Monday, February 10, 2014
Two New Candidates Enter Judicial Contests as Deadline Nears
By KENNETH OFGANG, Staff Writer
Two new candidates for Los Angeles Superior Court emerged Friday as today’s filing deadline approached.
Superior Court Commissioner Debra Losnick filed Friday for the seat being vacated by Judge Lance Ito. Deputy District Attorney Shannon Knight filed for that seat Jan. 27, while criminal defense attorney Marc A. Gibbons took out the paperwork but had not filed it as of Thursday.
Gibbons also took out a form to run for the seat of Judge Carlos Uranga. Deputy District Attorney Donna Hollingsworth Armstrong is running for that post.
Also Friday, Deputy City Attorney Songhai Miguda-Armstead told the MetNews she was nearing a decision on which seat to file for, and might file for more than one. While today is the last day to file a declaration of intent to run for any of the 14 open seats in the June 3 primary, a candidate may file for multiple seats, postponing a decision on which one to actually run for until the nominating period, which ends March 7.
Each declaration of intent, however, must be accompanied by a filing fee of more than $1,800.
Losnick said she had no particular reason for choosing the Ito seat in which to run. She said her candidacy was a “spur of the moment” decision, and that she didn’t know how much she would spend but that she is likely to hire a campaign consultant.
She entered the race, she said, one the advice of a friend who noted that she had “worked really hard, for a long time, in a tough climate.” Losnick has sat in juvenile court for 23 years, as a referee from 1990 to 1996, and as a commissioner since then.
Being a judge rather than a commissioner would give her a chance to move into the leadership of the court, she said, because as a commissioner, she cannot serve as a presiding or supervising judge or chair a committee.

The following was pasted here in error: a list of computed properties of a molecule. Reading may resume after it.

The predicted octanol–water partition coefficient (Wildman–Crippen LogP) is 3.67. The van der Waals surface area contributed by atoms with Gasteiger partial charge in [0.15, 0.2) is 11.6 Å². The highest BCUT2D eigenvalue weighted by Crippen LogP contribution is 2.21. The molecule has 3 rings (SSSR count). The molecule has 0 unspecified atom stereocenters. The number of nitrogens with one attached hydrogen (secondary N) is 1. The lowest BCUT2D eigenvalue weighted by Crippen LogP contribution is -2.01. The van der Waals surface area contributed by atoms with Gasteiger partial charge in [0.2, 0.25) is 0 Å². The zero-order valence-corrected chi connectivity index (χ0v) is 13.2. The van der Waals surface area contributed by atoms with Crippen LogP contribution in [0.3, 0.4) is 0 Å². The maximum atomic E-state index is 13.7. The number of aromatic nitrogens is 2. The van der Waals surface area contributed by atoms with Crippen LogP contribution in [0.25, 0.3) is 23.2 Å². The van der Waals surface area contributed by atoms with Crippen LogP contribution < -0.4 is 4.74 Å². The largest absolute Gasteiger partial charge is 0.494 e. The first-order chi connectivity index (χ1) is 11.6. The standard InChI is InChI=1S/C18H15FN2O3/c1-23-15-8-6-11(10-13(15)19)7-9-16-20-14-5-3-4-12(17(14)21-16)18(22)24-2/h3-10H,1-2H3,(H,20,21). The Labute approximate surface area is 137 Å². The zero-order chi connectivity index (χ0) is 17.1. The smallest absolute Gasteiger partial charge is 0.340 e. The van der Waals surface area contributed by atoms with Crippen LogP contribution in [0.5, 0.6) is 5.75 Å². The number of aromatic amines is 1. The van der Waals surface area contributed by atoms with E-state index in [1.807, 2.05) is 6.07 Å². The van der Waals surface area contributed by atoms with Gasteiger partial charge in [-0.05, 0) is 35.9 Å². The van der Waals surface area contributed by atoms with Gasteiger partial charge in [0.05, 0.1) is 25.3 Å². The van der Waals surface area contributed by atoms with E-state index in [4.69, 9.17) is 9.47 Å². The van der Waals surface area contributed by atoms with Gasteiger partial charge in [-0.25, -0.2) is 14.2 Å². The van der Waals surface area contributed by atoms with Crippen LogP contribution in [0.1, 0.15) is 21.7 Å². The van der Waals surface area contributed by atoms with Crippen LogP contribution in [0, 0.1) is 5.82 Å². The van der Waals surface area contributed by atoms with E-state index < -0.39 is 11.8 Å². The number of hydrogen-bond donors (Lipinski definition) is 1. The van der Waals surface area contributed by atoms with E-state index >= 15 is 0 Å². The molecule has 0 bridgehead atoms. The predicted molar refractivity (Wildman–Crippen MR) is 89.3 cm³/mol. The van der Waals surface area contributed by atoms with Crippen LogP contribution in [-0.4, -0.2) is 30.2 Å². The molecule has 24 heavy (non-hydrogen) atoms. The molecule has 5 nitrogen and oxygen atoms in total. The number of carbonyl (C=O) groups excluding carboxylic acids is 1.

She said she hoped that her “proven record” on the juvenile bench would gain favor with the broader public. She noted that other subordinate judicial officers who served in juvenile court, including now-Judges Donna Groman and Zeke Zeidler, were elected to open seats in hotly contested races.
Losnick is married to fellow Commissioner Robert Totten, who also sits in juvenile court, but on the delinquency side. Losnick sits in a dependency department at the Children’s Court in Monterey Park.
Miguda-Armstead said she was running because, while she is “a prosecutor by training,” she is “very balanced” in her view of justice. “I look at the judicial system in a non-traditional way,” she explained, believing that non-violent crimes often need to be handled through means other than incarceration.
She has overseen programs involving non-violent misdemeanors committed by homeless people and recently returned veterans. She explained that often, those offenders commit “low-level” offenses and need drug treatment, medical help, or job assistance, rather than jail.
Her campaign, she added, is based in part on what she sees as a need for more African-American women on the bench.
Miguda-Armstead Thursday took out papers to run for 13 different seats, each of the open slots other than the one being sought by Deputy District Attorney Amy Carter, who has no declared opposition. Carter’s $500,000 war chest, she said, discouraged her.
She said she would announce her consultant and endorsements in the next few days.
Copyright 2014, Metropolitan News Company